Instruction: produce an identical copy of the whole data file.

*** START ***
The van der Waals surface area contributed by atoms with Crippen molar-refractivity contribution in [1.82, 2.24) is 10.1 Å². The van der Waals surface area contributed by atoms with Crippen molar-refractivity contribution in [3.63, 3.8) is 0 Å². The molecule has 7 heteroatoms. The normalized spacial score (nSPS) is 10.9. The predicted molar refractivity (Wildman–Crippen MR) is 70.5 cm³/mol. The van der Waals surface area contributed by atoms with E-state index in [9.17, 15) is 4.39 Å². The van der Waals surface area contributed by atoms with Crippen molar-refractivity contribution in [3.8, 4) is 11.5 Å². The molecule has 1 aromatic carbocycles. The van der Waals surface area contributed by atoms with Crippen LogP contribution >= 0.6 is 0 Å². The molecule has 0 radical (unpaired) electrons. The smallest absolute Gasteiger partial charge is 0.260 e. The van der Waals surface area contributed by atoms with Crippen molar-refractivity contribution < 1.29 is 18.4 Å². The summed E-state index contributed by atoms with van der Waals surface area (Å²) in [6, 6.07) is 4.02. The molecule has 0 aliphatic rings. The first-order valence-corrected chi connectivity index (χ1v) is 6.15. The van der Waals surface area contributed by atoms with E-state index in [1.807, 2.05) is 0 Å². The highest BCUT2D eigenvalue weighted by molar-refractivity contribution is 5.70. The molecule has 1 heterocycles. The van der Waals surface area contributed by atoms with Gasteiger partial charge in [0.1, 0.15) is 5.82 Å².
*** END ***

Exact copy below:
The van der Waals surface area contributed by atoms with Crippen molar-refractivity contribution in [1.82, 2.24) is 10.1 Å². The van der Waals surface area contributed by atoms with Crippen molar-refractivity contribution in [3.63, 3.8) is 0 Å². The molecule has 7 heteroatoms. The normalized spacial score (nSPS) is 10.9. The predicted molar refractivity (Wildman–Crippen MR) is 70.5 cm³/mol. The van der Waals surface area contributed by atoms with E-state index in [9.17, 15) is 4.39 Å². The van der Waals surface area contributed by atoms with Crippen molar-refractivity contribution in [3.8, 4) is 11.5 Å². The molecule has 1 aromatic carbocycles. The van der Waals surface area contributed by atoms with Crippen LogP contribution >= 0.6 is 0 Å². The molecule has 0 radical (unpaired) electrons. The smallest absolute Gasteiger partial charge is 0.260 e. The van der Waals surface area contributed by atoms with Crippen molar-refractivity contribution < 1.29 is 18.4 Å². The summed E-state index contributed by atoms with van der Waals surface area (Å²) in [6, 6.07) is 4.02. The molecule has 0 aliphatic rings. The first-order valence-corrected chi connectivity index (χ1v) is 6.15. The van der Waals surface area contributed by atoms with E-state index in [1.807, 2.05) is 0 Å². The highest BCUT2D eigenvalue weighted by molar-refractivity contribution is 5.70. The molecule has 1 heterocycles. The van der Waals surface area contributed by atoms with Gasteiger partial charge in [0.1, 0.15) is 5.82 Å².